He said the health department asked districts and boosters to submit menus and has been working with them to install the proper equipment and learn safe handling procedures for the foods they want to sell.

Lynna Hassenger, director of food and nutrition services for Okemos, Haslett and Williamston said concessions at all of the schools now are in compliance.

She supports the rule enforcement.

“I feel comfortable going to a concessions stand that is licensed, knowing that the people are trained,” Hassenger said.

At Okemos, she said, the menu includes such things as outside pizza delivered to the stand and kept in warmers until it’s sold as well as hot dogs, popcorn and packaged snacks.

In Haslett, hot dogs are grilled outside. That meant putting a portable hand-washing station near the grill and roping off the area.

Holt has seven concessions stands, including three for football, one for softball, one for baseball and one at Holt Junior High School, where lacrosse games take place. There’s also an inside concessions area for basketball, volleyball and wrestling.

Lori Conarton, president of the Holt Rams Athletic Boosters, said two football concessions will be licensed, but the rule enforcement might curtail what can be sold at other sporting events. For example, facilities that aren’t licensed can sell pre-packaged snacks and candy. She said football and basketball concessions raise about $26,000 a year.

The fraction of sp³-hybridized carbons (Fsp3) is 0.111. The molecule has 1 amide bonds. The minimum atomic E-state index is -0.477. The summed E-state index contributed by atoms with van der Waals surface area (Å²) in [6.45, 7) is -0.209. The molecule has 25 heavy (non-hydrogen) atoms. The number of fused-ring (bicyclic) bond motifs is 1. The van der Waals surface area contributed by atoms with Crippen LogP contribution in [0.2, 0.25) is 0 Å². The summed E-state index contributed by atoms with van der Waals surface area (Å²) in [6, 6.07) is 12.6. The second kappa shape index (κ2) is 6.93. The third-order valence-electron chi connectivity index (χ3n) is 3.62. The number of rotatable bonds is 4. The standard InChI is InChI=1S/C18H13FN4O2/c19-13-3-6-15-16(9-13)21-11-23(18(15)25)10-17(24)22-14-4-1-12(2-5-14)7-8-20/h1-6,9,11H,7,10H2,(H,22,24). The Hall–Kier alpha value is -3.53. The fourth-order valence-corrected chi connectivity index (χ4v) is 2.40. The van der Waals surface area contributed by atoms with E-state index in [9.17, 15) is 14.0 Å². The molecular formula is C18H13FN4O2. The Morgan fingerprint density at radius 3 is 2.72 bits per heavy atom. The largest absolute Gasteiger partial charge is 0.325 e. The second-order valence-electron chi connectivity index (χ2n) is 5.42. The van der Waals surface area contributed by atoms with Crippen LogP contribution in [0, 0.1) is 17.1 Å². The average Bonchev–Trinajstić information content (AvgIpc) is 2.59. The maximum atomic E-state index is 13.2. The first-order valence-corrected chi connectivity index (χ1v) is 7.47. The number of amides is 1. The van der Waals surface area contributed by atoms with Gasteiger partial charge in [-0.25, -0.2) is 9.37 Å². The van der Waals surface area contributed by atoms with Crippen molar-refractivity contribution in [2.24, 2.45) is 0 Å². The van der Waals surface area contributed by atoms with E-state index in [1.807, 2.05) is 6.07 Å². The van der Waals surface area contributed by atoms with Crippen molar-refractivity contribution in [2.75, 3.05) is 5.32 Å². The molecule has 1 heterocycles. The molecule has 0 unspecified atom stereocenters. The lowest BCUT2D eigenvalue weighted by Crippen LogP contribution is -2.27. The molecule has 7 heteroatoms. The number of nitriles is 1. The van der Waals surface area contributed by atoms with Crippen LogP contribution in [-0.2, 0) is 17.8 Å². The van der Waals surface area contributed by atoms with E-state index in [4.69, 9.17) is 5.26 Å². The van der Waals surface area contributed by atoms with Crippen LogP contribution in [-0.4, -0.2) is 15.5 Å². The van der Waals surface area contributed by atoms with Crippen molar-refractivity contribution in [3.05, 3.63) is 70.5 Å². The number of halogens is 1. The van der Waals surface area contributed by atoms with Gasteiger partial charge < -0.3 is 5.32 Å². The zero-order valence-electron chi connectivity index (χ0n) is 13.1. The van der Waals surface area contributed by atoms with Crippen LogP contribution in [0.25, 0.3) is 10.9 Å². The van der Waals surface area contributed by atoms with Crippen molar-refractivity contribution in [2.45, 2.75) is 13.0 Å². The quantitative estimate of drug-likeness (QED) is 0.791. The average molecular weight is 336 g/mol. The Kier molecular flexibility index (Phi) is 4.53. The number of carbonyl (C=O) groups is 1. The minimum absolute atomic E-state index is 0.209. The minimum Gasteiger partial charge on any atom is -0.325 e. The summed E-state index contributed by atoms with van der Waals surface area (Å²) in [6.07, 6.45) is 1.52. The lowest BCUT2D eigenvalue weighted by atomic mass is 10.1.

Conarton is concerned the cost of licensing and limiting menus away from the main sports concessions will decrease revenue at a time when the school district is facing financial challenges.

“We’ve been asked to do more in the last few years, and if we’re getting less revenue in concessions, that means we’re going to have to do other fundraising,” she said.

She said she also is concerned that licensing and inspection fees will cut into concessions stand profits.

A bill was introduced into the state Senate this spring to exempt organizations such as booster clubs from fees if they take out temporary licenses or sell “low-risk” foods such as popcorn, nachos and cotton candy.

“It would be an exemption from the costly licensing and fees that we have to pay,” she said.

East Lansing’s Green said he doesn’t object to food safety rules.

“We’re having to make some adjustments,” he said. “Is that a bad thing? Not necessarily, but it does provide us with a challenge to make sure that we are in compliance by some dates that came upon us a little suddenly.”

East Lansing operates outdoor football concessions, indoor basketball concessions and concessions at the East Lansing Soccer Complex, where it shares concessions with the city of East Lansing. There’s also a concessions stand at the baseball and softball fields behind MacDonald Middle School.

“We will be in compliance, and the district is already engaged in helping us to install those cooking utensils and equipment that we need,” he said. “We’re working to make sure that we’ve got someone that is certified.”